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United Kingdom Government Privacy The Courts The Internet Your Rights Online

UK's Most Secretive Court Rules GCHQ Mass Internet Surveillance Was Unlawful 44

Hammeh writes: Today marks the first time in its history that the Investigative Powers Tribunal (IPT), who are responsible for oversight and complaints relating to all of the UK intelligence agencies, upheld a complaint against GCHQ, stating that accessing data provided to them by the NSA was in breach of human rights. The ruling comes as the saga into online privacy continues to unfold. Last year, the same court ruled that internal surveillance of British citizens did not breach human rights. The difference: NSA data is claimed to have sidestepped the protections provided by the UK legal system. The tribunal also noted that although the UK government was willing to admit that Prism and Upstream existed (both NSA programs outed by Edward Snowden), they would not comment on the existence or non-existence of the Tempora program.
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UK's Most Secretive Court Rules GCHQ Mass Internet Surveillance Was Unlawful

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  • Very good (Score:5, Interesting)

    by Anonymous Coward on Friday February 06, 2015 @09:54AM (#48997379)

    But is this going to have any consequences for those who violated the law on a massive scale?

  • by Anonymous Coward on Friday February 06, 2015 @09:56AM (#48997389)

    They KNEW they were targetting British people, they even had key journalists as targets. Not terrorists, or 'Jihadists' journalists.
    http://www.wired.co.uk/news/archive/2015-01/20/gchq-journalist-emails

    They KNEW they didn't have legal authority to do a full take on our data. The bill to legalize it was repeatedly pushed by Jacqui Smith and Theresa May and neither got the Snoopers Charter passed.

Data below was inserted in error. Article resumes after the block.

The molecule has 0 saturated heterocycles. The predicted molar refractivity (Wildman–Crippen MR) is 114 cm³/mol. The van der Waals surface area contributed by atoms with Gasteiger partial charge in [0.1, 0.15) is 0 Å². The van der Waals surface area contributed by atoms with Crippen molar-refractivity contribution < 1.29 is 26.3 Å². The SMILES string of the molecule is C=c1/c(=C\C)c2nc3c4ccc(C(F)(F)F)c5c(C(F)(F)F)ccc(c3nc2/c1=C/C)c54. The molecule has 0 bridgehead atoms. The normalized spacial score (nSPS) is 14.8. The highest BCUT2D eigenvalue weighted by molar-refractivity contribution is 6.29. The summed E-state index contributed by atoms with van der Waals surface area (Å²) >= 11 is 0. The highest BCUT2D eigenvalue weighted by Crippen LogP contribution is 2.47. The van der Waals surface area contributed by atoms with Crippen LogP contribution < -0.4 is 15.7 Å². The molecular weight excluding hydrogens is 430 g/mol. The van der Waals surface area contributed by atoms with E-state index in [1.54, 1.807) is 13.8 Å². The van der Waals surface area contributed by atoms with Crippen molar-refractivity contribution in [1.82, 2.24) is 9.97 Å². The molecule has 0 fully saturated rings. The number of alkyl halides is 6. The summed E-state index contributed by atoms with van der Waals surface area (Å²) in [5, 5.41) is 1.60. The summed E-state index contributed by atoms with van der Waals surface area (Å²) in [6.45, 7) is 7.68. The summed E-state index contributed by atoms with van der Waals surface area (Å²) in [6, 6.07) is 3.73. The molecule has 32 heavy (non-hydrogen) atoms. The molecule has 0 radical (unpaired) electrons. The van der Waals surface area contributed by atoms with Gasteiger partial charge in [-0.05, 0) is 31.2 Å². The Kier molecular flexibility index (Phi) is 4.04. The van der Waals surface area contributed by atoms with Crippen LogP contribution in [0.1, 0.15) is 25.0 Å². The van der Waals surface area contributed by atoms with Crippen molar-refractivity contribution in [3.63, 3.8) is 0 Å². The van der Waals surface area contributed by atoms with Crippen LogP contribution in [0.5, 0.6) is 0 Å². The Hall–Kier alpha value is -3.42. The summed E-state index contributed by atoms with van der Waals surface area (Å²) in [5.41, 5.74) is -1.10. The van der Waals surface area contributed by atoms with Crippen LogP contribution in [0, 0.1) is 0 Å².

It failed to pass again a few days ago, as traitors to their country pushed it through on an amendment:
    http://www.wired.co.uk/news/archive/2015-01/27/snoopers-charter-lords-rejected

    GCHQ spied on us for a foreign power anyway.

    They spied for the NSA on British communications and undermined our democracy. There needs to be f**ing prosecutions.

    Every politicians now has an NSA file filled with GCHQ provided information.
    Every potential poltician has an NSA file filled with GCHQ provided information.
    Every journalist has an NSA file filled with GCHQ provided information.

    They undermined us, there needs to be criminal prosecutions and the man who went ahead with this despite the law failing to pass, he needs to be prosecuted as the spy he is. He's a spy just as if he was a Russian spy working for the Russians or a Chinese spy working for the Chinese.

    And when the NSA/CIA/US Politicos use that data to leverage UK politicians to keep GCHQ spying on Brits, you GCHQ staff will know you are traitors to Britain. YOU DID THIS. You created those files that let them leverage the UK political machine. Where is the Snowden among you, that had the balls to stand up and tell us of all this illegal activity??